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Vatican Radio expands its shortwave broadcast to Ukraine and Russia


Martin Podzorny | Shutterstock

I.Media - published on 03/19/22

“The aim of this approach is to offer help to those who are suffering,” said Massimiliano Menichetti, head of Vatican Radio.

As of Monday, March 21, 2022, the pope’s radio will offer new broadcasting slots in Ukrainian and Russian. Twenty-minute programs in each of these languages will be broadcast every morning to support local populations. This approach is part of the long history of Vatican Radio’s service to Christians affected by war or persecution.

“The aim of this approach is to offer help to those who are suffering,” Massimiliano Menichetti, head of Vatican Radio – Vatican News, told I.MEDIA . He specifies that these transmissions will mix religious, liturgical and information programs, which will originate from the work provided by teams on the ground.

Several journalists from Vatican Radio’s Italian, French, Czech and Romanian programs have been sent to neighboring countries in recent days to reach out to Ukrainian refugees. “It is a beautiful Church experience. We are sent to local communities to tell stories, to give voice to people in distress,” says the Italian journalist.

Confirmation of shortwave value

The various digital broadcasting tools, and social networks in particular, have not canceled the more traditional methods forms of radio. Short-wave broadcasts “make it possible to provide long-distance spiritual support, entering homes,” explains Massimiliano Menichetti.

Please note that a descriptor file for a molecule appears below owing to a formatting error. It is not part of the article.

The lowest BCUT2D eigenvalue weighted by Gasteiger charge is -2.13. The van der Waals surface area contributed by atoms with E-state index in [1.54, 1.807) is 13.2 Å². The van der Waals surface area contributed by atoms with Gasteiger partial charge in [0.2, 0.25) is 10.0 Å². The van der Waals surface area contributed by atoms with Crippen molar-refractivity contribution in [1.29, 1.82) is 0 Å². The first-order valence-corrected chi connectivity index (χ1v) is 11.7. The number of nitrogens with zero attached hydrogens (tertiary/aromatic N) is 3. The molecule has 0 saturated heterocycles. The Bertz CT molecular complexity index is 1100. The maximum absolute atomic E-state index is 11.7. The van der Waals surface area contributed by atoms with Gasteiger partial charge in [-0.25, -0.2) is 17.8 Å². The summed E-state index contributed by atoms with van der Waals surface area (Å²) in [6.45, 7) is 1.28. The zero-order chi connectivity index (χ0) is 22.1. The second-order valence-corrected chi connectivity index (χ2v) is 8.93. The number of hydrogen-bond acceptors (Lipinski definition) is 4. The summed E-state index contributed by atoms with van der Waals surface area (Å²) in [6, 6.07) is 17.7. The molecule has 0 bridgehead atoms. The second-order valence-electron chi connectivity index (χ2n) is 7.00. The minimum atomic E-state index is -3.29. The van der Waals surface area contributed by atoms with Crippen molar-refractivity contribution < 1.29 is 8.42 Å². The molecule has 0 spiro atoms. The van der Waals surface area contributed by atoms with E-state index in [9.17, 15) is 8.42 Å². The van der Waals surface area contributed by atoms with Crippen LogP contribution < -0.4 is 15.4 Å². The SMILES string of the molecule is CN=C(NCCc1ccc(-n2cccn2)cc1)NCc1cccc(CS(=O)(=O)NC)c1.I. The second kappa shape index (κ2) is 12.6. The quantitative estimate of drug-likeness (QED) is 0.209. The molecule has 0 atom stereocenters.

During efforts to reform the Holy See’s communication network, it was proposed that short wave radio transmissions would be reduced. Steps had already been taken towards this goal during the Jesuits’ administration of Vatican Radio, before the creation of the Department for Communication. But this development had raised concerns for populations without access to the internet and for partner radio stations that retransmit part of Vatican Radio’s broadcasts on FM.

The value of this method of dissemination was recently brought to light by the testimony of the Italian priest Pierluigi Maccalli, a former hostage in Niger. After his release, the missionary said he had listened to Vatican Radio in French during his captivity in the Sahara, thanks to short wave broadcasting.

Once mentioned, the idea of limiting Vatican Radio’s short wave broadcasts to the Arabian Peninsula and China, and therefore giving up broadcasts to Africa and Central Europe, was no longer on the table.

The Ukrainian program of Vatican Radio, a tool of consolation in the persecution

Since its origin, Vatican Radio’s Ukrainian program was constituted as a response to the distress of Catholics confronted with war. The first broadcasts in Ukrainian were broadcast on December 14, 1939, in the context of the Soviet occupation of western Ukraine. This predominantly Catholic region was until then part of Poland, dismembered a few months earlier by Hitler’s and Stalin’s troops, within the framework of the German-Soviet Pact.

Questioned by Vatican Radio in Italian during the 75th anniversary of the program , Fr. Taras Kotsur, current manager of the Ukrainian program, explained that Vatican Radio had played a fundamental role for local Catholics during the time of the USSR. The fall of the Berlin wall and the first years of Ukrainian independence made it possible to realize just how many listeners they had. “Our editorial staff received 40,000 letters a year in the early 1990s,” said the Ukrainian cleric.

In 2014, when the war in Ukraine had already begun with the secession of Crimea and Donbass, Fr. Kotsur confided that the forced departure of certain priests from these regions had given Vatican Radio a fundamental role in allowing Catholics who remained in place to maintain a link with the Church.

“We always seek, in our programs, to also transmit the pope’s solidarity, the appeals for peace, and we feel this ‘thank you’ from our people to the Holy See for this attention,” he assured. Words that remain, more than ever, topical in the context of large-scale war now affecting the entire Ukrainian territory.

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